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Fast Casual Industry Analysis 2016 - Cost & Trends

Fast Casual Industry Analysis 2016 - Cost & Trends
Fast Casual Industry, I think I love you man


One of the fastest growing concepts of the restaurant industry over the last decade and in 2016 has been the fast casual restaurant. Though still a smaller part of the overall market than both the fast food and casual dining segments, fast casual concepts are exploding onto the scene and gaining popularity each year. And unlike traditional fast food restaurants, the market for fast casual is far less saturated, and franchise opportunities abound for the entrepreneur.


A Little Bit Healthy, a Little Bit Rock 'N' Roll


So what about fast casual restaurants make them so appealing to consumers? The concept marries the age-old need to eat on the run to the much newer consumer demand for healthier options. Food quality and preparation at traditional fast food restaurants has come under increasing scrutiny in recent years and been shown to have negative health consequences, coincident with a general change in consumer attitudes towards healthy diet and lifestyle.

Fast Casual Trends

But the desire to find healthier options does not supersede the need to eat on the go. Consumers are on the move and need to have fast options that can be eaten on lunch break or picked up on the way home. It is at this intersection of higher quality food and the need to be quick that fast casual has found its niche.


A newcomer to the restaurant industry, the term “fast casual” was coined in the 1990’s. Typically restaurants in this category do not offer full table service, but offer a higher quality of food and atmosphere than traditional fast food. Customers order at the counter but typically will get real plates and cutlery, and can often see their order prepared. Food preparation and the use of high quality ingredients take a higher priority in fast casual restaurants and are frequently distinguishing characteristics for particular franchise brands, such as those using only local or organic produce. Healthier options are more prominently displayed than in traditional fast food franchises as well, and food is often presented in a fashion to highlight freshness of ingredients and preparation. Another key difference is the offering of beer and wine at many franchises.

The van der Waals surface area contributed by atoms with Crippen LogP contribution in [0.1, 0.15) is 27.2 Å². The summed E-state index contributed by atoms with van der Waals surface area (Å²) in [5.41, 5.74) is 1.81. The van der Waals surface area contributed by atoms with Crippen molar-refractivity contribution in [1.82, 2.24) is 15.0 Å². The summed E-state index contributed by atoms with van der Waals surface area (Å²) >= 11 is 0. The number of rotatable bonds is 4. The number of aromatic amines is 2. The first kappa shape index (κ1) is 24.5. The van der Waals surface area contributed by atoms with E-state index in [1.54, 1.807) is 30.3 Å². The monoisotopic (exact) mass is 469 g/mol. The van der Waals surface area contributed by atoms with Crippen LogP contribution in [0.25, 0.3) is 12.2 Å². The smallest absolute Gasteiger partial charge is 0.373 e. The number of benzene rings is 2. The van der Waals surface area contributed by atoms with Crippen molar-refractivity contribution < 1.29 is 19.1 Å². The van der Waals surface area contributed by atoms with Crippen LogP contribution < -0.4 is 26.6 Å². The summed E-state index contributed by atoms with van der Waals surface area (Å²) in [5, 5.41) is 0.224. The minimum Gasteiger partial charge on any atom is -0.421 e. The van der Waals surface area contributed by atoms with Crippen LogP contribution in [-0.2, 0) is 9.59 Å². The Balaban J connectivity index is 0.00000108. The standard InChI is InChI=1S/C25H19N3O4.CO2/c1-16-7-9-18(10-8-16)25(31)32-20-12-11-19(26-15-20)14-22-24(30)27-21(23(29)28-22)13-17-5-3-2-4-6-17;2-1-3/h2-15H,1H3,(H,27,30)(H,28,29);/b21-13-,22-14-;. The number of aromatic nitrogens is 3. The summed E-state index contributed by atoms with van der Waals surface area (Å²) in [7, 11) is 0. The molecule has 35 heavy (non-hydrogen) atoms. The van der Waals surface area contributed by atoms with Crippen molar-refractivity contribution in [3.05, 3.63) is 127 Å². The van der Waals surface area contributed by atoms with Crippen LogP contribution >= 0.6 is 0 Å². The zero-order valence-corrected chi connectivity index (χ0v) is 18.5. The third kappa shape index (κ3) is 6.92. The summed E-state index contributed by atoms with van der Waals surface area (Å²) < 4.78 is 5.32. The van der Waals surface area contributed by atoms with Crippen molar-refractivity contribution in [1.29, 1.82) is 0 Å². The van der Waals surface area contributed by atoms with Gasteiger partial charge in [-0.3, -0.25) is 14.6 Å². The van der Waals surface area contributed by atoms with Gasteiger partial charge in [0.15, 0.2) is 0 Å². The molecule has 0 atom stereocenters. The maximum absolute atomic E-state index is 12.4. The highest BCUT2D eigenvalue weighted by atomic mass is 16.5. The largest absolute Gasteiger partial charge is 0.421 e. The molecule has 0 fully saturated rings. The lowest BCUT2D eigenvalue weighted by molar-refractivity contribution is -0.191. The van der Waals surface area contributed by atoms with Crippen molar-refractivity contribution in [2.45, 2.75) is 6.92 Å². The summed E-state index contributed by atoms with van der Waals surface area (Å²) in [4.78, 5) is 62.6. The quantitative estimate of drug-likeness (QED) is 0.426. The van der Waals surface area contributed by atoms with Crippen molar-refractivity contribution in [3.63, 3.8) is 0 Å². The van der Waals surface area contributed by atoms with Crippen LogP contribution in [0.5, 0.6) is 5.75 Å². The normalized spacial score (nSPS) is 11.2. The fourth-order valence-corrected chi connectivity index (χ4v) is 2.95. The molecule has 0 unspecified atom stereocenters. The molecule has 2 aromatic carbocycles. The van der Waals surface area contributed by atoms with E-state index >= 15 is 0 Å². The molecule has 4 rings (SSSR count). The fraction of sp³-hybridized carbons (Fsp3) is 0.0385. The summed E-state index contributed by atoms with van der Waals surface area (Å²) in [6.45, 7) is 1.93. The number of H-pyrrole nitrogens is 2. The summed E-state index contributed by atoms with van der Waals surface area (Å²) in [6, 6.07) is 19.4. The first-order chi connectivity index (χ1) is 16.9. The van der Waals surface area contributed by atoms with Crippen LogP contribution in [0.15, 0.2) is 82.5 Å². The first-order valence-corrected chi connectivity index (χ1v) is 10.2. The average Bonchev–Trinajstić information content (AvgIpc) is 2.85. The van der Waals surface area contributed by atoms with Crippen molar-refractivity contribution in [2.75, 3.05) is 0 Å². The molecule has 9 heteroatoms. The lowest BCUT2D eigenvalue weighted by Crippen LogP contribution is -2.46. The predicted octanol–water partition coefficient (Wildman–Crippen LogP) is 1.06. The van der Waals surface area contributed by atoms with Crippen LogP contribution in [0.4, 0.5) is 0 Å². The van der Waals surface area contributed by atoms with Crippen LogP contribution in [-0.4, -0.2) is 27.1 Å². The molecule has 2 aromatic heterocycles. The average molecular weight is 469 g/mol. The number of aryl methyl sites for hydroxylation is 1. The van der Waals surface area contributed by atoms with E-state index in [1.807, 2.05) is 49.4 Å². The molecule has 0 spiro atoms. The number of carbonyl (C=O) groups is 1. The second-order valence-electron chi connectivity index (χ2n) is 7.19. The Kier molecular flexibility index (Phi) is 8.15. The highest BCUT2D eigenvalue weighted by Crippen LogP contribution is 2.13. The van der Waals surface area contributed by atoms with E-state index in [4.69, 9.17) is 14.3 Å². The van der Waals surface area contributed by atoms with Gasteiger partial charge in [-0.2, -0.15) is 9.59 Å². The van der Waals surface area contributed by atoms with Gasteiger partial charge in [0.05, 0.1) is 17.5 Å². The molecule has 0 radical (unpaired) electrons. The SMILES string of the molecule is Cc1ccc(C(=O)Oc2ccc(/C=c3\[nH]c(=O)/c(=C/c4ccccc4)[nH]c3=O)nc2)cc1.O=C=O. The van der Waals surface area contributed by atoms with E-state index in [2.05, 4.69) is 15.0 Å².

These restaurants offer the quality of casual dining combined with the speed of fast food and have the prices to match this middle ground. Price for a typical meal range from $8 to $15 dollars, but as the fastest growing segment of the restaurant industry, consumers have seemed quite willing to pay for quality.


Leader of the Pack


Fast casual restaurants have been expanding rapidly and sales reached $23 billion in 2010, a 30% increase since 2006. In 2009 there were 600 fast casual concepts in the $580 billion restaurant industry. Growth in the segment led the industry by a wide margin in 2008 when the extremely popular fast casual franchises Chipotle and Wingstop grew 20.7% and 17.8%, respectively, compared to McDonald’s growth of 4.4% and Burger King’s of 6.6% during the same period. The 500 largest chain restaurants in the U.S. only expanded revenue by 3.4% during 2008.